Slices were prepared as previously reported.15, 16 The brain was rapidly extracted in cold cutting solution that contained the following (in mM): 124 NaCl, 26 NaHCO3, 1 NaH2PO4, 10 glucose, 1 sodium pyruvate, 0.6 ascorbate, 2.9 KCl, 1 CaCl2, and 2 MgCl2 and bubbled continuously with a 95% O2 5% CO2 gas mixture. 310-μm-thick slices were cut using a vibratome (VT 1200S; Leica) and were transferred to a bath containing continuously oxygenated cutting solution and incubated at 30 °C for 1.5 h before recording. ZT corresponds to the time of sacrifice.
Mice were implanted with EEG and EMG electrodes under ketamine/xylazine anesthesia. After 5–7 days of postoperative recovery, lightweight recording cables were connected to the head implants and mice were placed in cylindrical polypropylene containers containing nest material, water, and food ad libitum. Mice were acclimated to the sleep chamber for 5–7 days (12:12 light–dark cycle; lights on at 0800 hours). EEGs and EMGs were then collected on a Pinnacle Technologies system and digitized at 1000 Hz. Following acclimation, baseline 24-h recordings were made.
Vigilance state scoring, and analyses
NREM sleep, REM sleep, and wake were determined by an experimenter blind to experimental condition. On the baseline day, we computed the amount of each state (expressed as a percentage of total recording time) and the duration of individual sleep and wake episodes. We also measured transitions between NREM sleep and REM sleep during the light phase. To investigate the beneficial effects of sleep deprivation on mice, we sleep deprived mice from 0800 to 1600 hours at the beginning of the major sleep period (light phase) using the Pinnacle sleep deprivation chamber. All EEG data were analyzed by normalizing each data point to the average power of the EEG from 0.5 to 40 Hz (Figure 4), and by normalizing each data point (+12 h, +36 h, +84 h, +108 h) to the corresponding vehicle data points (Supplementary Figure 3).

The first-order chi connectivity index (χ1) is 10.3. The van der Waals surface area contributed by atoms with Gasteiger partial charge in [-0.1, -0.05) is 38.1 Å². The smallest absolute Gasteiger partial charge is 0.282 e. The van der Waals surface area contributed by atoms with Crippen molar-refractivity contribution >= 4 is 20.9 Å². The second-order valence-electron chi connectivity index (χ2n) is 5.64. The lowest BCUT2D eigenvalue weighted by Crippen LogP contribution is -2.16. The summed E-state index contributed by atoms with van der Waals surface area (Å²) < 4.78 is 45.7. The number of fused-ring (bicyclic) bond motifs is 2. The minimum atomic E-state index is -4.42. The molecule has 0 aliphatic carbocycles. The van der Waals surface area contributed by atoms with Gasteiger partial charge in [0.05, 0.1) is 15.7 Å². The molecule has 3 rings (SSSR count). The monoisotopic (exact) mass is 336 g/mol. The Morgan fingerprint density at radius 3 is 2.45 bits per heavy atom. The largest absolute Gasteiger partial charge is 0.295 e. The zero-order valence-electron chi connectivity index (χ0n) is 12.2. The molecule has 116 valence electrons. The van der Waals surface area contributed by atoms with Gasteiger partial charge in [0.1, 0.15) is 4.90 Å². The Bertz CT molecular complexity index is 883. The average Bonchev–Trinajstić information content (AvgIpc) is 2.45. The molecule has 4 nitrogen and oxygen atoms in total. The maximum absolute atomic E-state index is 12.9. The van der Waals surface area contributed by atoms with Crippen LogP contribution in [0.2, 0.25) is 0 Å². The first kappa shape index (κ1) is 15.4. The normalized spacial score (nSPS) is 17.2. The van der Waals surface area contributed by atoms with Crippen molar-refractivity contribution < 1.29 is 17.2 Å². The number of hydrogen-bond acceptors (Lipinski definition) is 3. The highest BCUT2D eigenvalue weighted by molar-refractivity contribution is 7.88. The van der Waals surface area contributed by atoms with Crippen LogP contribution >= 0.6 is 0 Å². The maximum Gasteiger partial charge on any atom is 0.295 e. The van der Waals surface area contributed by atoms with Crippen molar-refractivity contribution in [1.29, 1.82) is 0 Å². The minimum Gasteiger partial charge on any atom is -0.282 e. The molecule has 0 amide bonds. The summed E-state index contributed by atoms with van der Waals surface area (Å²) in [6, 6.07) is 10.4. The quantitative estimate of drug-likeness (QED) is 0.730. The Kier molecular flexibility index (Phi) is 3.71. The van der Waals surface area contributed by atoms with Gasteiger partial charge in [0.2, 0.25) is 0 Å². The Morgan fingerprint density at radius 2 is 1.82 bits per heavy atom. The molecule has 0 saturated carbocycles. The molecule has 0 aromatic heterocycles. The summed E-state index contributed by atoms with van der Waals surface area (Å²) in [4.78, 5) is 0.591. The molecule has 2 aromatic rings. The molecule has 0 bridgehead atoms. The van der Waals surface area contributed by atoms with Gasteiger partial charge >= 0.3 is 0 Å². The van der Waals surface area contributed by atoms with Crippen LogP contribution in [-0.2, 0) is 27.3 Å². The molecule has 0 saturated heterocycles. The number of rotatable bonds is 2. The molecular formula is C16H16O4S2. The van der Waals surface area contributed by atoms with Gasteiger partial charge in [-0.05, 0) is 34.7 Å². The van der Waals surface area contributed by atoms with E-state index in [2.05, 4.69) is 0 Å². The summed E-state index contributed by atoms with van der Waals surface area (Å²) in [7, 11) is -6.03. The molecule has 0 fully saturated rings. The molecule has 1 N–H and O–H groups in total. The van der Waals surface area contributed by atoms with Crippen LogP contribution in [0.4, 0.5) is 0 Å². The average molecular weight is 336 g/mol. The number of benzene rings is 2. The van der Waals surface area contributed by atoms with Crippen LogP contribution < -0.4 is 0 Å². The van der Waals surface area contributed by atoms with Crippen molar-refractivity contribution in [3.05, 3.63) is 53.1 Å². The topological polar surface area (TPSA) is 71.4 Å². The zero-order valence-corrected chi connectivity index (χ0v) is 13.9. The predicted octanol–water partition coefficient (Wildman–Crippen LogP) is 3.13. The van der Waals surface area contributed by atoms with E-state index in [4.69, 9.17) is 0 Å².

Data were expressed as mean±s.e.m. and the statistical significance of differences in mean values was assessed by t-test (sucrose consumption), or analysis of variance (ANOVA; two way (fluorescence quantification, forced-swim test, tail-suspension test, EEG) or repeated measures (EEG FFT)) with Bonferroni post hoc comparison, as appropriate. Differences among means were considered significant at values of *P⩽0.05, **P⩽0.01, ***P⩽0.001.
We used C57Bl/6J mice that are known to exhibit depressive-like behaviors,10, 11, 17 to screen for therapeutic benefits resulting from sleep deprivation. We subjected mice to different durations of sleep deprivation using the Pinnacle apparatus (Supplementary Figure 1a) before a single period of either the forced-swim test, or the tail-suspension test. EEG monitoring during sleep deprivation demonstrated the effectiveness of the apparatus (Supplementary Figure 1b and c). In agreement with the human literature,18 12 h but not 72 h of sleep deprivation led to antidepressive-like effects revealed by reduced immobility time in both the forced-swim- and tail-suspension tests (Supplementary Figure 1d), without accompanying changes in locomotor activity measured in the open field (Supplementary Figure 2a).
Astrocytes are required for the beneficial effects of sleep deprivation
Astrocytes release chemical signals that modulate neurotransmission in a process termed gliotransmission.19 Gliotransmission is impaired in dnSNARE mice via conditional astrocyte-selective expression of the SNARE domain of the vesicle protein VAMP2.16 Astrocytic dnSNARE expression attenuates slow-wave activity of NREM sleep and impairs compensatory increases in sleep time that follow sleep deprivation, actions that are mediated by the ability of the astrocyte to regulate extracellular adenosine.20 Expression of dnSNARE and EGFP can be conditionally controlled by doxycycline (dox; Figure 1a). Confocal imaging and quantification of EGFP signal revealed expression of transgenes in regions of the nervous system thought to be important in contributing to depressive symptoms including the frontal cortex (Figures 1b and c), and hippocampus (Figure 1d).